NASCAR Race Weekend Central

Potts’ Shots: Tricks Of The NASCAR Trade, Past And Present

Dave Blake, a race fan from back in the days of the Fairgrounds Motor Speedway, asks, _”John, Do you remember ever seeing Walt Ragland’s Figure-8 ‘animal cars’ at the Fairgrounds in Louisville? I think he had a tiger, a chicken, and my favorite, a jackass painted car. A bunch of us neighborhood kids used to hang around Walt’s garage and ‘help.'”_

I remember those cars. Walt was something of a character. Dave also mentions a Falcon that Walt ran when we started allowing shorter wheelbase cars in the late models that ran there.

_”That Falcon was a cool car. I think he put the body on a ’55 or ’56 Ford frame and ran a 289 Ford engine in it.”_

Yup, and I remember when he brought it out, I called it a “vulture.” Walt went home and painted some really ugly wings on the side of it, as I remember. Yes, folks, things were a lot simpler in those days, maybe (as I’ve said before) a little more rough and tumble. But I still remember it as being a lot more fun.


George in Cedar Rapids wants to know if the return to cars which resemble those on the street is going to really happen in 2013.

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These Ford Fusions, scheduled to debut in NASCAR next season give hope that “stock” is on its way back into “stock cars.”

I sure hope so, George. What we’ve seen so far of the “Ford Fusion”:http://blog.mysanantonio.com/clockingin/2012/01/ford-unveils-new-look-for-sprint-cup-fusion/ and “Dodge Charger”:http://www.autoguide.com/auto-news/category/motorsports/nascar is very promising. You can tell the difference between those two, at least. Depending on what Chevrolet and Toyota come up with, I think we’ll see NASCAR do wind tunnel tests to determine which car has an aerodynamic advantage, and then use spoilers, air dams, etc. to try and even the playing field.

Up until the Ford and Dodge were previewed, I wasn’t really hopeful about seeing stock appearing cars on the track. Not that it would have helped me. I can’t tell the difference between one jelly bean-shaped car and another out on the road.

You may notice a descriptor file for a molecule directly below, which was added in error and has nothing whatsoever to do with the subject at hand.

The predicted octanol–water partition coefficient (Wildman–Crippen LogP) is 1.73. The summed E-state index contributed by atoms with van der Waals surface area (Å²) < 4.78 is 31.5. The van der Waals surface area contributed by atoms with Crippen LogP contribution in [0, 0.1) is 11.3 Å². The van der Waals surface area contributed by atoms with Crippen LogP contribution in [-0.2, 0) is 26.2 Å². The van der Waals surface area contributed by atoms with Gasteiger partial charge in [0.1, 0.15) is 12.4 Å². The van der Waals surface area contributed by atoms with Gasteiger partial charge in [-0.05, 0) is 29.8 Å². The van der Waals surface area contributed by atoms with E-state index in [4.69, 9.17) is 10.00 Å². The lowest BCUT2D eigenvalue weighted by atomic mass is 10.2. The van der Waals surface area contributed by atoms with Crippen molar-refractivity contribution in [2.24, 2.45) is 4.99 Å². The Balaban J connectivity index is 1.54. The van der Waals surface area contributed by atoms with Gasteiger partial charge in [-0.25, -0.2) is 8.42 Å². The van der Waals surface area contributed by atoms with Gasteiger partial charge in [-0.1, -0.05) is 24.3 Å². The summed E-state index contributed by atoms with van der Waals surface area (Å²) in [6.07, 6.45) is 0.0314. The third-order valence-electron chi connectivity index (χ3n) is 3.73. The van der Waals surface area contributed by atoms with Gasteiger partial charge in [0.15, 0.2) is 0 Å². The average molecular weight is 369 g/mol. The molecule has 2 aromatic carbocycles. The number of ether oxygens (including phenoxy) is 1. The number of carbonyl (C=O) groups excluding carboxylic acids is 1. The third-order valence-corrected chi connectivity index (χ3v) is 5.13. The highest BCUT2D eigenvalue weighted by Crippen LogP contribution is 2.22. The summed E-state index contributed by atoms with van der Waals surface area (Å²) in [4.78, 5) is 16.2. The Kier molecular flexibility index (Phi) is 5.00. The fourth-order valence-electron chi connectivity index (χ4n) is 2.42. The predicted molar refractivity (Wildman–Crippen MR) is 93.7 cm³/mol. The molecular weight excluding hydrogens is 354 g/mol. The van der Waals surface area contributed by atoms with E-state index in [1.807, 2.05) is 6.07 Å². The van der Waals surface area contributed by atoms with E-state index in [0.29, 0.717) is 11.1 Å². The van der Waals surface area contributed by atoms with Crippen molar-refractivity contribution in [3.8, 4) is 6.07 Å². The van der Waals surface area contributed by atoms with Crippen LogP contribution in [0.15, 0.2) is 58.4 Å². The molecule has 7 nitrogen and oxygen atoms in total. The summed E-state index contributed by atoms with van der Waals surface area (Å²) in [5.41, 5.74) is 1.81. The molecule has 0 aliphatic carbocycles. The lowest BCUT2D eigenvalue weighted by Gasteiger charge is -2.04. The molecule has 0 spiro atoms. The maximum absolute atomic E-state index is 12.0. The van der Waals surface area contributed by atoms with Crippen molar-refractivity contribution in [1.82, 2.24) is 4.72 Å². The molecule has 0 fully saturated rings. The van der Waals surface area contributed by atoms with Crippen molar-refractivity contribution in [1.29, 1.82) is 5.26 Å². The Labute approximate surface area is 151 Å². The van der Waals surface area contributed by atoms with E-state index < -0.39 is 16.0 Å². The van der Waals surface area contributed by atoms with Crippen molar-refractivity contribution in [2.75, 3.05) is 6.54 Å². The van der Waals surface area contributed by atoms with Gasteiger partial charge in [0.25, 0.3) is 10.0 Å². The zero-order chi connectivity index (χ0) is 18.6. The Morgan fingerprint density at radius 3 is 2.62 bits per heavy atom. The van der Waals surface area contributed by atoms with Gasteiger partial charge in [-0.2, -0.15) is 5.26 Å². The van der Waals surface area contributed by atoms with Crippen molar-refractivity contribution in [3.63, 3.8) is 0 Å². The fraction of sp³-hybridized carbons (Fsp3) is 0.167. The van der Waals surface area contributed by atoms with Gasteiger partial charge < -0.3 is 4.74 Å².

One of my favorite people, a safety worker at a short track in the Midwest, asked on Facebook why Kevin Harvick didn’t get close to a fire truck and then bail out of that flaming car of his during the Budweiser Shootout.

That was a pretty simple one. When his spotter told him to “Get out, it was on fire,” Kevin responded that he didn’t have any brakes. Obviously, he was wanting to slow down enough to make it safely out of there.

The TV commentators have told us repeatedly that NASCAR can monitor every car, and can talk to every driver. That makes me wonder why they didn’t do more. A race director who heard or figured out what was happening could have gotten a safety truck in front of that car after it slowed enough, and then backed it down.

And, now we touch on the saga of the illegal C pillar on the No. 48 car last week.

Nothing illegal, we’re told, but it just didn’t look right to NASCAR. Nothing new about that. Remember after Ray Evernham brought the T-Rex to Charlotte for Jeff Gordon in the All-Star race? They couldn’t find anything wrong with it, but they told ’em not to bring it back.

Somebody asked why they just didn’t send them home, like some short tracks do. I’ve never worked at a short track or for a sanctioning body that did it like that. It was always a choice: “Fix it, or take it home.” That’s what NASCAR did, after confiscating those C pillars.

Whenever this kind of thing happens, people like to recall Smokey Yunick, the recognized master of finding the “gray” area in the rule book (which wasn’t nearly as big during his time). Noting that the rules said fuel additives would be allowed, Smokey said, “I always considered nitrous oxide to be a fuel additive.”

In another story about Smokey, it’s said that the NASCAR inspectors wanted to see “clean” pieces when the engine was torn down. The story is that Smokey had a tub full of dirty gasoline there when he was doing the teardown. He’d take the camshaft or whatever else he was going to show them out of the engine, drop it in the tub to clean it off, and then hand them a stock cam that was in the tub already.

And there’s always the theory that if you give them something easy to find, they won’t look for anything else. Not true nowadays, of course; the inspections are much more thorough.

However, that philosophy might explain why Harry Hyde, when having labels neatly lettered on his tool box (screwdrivers, sockets, etc.), he had a bottom drawer labeled “TRICK S**T.” And there’s also an old story that at Smokey’s funeral, they found that the casket had been chopped, channeled, and lightened by about 300 pounds.

“Ask John Potts A Question”:https://frontstretch.com/contact/18438/

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